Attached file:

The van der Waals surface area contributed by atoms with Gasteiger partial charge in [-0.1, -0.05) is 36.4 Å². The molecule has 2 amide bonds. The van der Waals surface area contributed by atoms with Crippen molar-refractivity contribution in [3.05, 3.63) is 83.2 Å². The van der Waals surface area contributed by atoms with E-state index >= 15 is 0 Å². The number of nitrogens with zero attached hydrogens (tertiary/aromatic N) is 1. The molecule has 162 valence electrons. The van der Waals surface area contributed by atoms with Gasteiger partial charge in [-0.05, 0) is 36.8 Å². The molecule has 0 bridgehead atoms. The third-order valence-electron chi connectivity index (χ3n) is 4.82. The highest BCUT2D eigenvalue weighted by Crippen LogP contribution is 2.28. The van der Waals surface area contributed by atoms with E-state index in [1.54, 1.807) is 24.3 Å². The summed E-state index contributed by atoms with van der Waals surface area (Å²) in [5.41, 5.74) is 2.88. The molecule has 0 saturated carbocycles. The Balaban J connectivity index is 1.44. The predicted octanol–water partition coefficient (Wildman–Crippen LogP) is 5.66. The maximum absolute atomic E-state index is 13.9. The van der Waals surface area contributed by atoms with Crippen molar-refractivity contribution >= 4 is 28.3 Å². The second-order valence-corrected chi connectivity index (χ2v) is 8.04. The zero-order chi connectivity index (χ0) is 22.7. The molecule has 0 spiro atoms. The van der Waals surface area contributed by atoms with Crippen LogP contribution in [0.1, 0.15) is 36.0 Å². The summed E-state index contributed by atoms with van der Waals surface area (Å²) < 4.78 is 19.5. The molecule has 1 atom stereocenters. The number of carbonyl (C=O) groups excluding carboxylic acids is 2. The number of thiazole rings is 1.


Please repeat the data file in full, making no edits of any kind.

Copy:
The van der Waals surface area contributed by atoms with Gasteiger partial charge in [-0.1, -0.05) is 36.4 Å². The molecule has 2 amide bonds. The van der Waals surface area contributed by atoms with Crippen molar-refractivity contribution in [3.05, 3.63) is 83.2 Å². The van der Waals surface area contributed by atoms with E-state index >= 15 is 0 Å². The number of nitrogens with zero attached hydrogens (tertiary/aromatic N) is 1. The molecule has 162 valence electrons. The van der Waals surface area contributed by atoms with Gasteiger partial charge in [-0.05, 0) is 36.8 Å². The molecule has 0 bridgehead atoms. The third-order valence-electron chi connectivity index (χ3n) is 4.82. The highest BCUT2D eigenvalue weighted by Crippen LogP contribution is 2.28. The van der Waals surface area contributed by atoms with E-state index in [1.54, 1.807) is 24.3 Å². The summed E-state index contributed by atoms with van der Waals surface area (Å²) in [5.41, 5.74) is 2.88. The molecule has 0 saturated carbocycles. The Balaban J connectivity index is 1.44. The predicted octanol–water partition coefficient (Wildman–Crippen LogP) is 5.66. The maximum absolute atomic E-state index is 13.9. The van der Waals surface area contributed by atoms with Crippen molar-refractivity contribution >= 4 is 28.3 Å². The second-order valence-corrected chi connectivity index (χ2v) is 8.04. The zero-order chi connectivity index (χ0) is 22.7. The molecule has 0 spiro atoms. The van der Waals surface area contributed by atoms with Crippen LogP contribution in [0.1, 0.15) is 36.0 Å². The summed E-state index contributed by atoms with van der Waals surface area (Å²) < 4.78 is 19.5. The molecule has 1 atom stereocenters. The number of carbonyl (C=O) groups excluding carboxylic acids is 2. The number of thiazole rings is 1.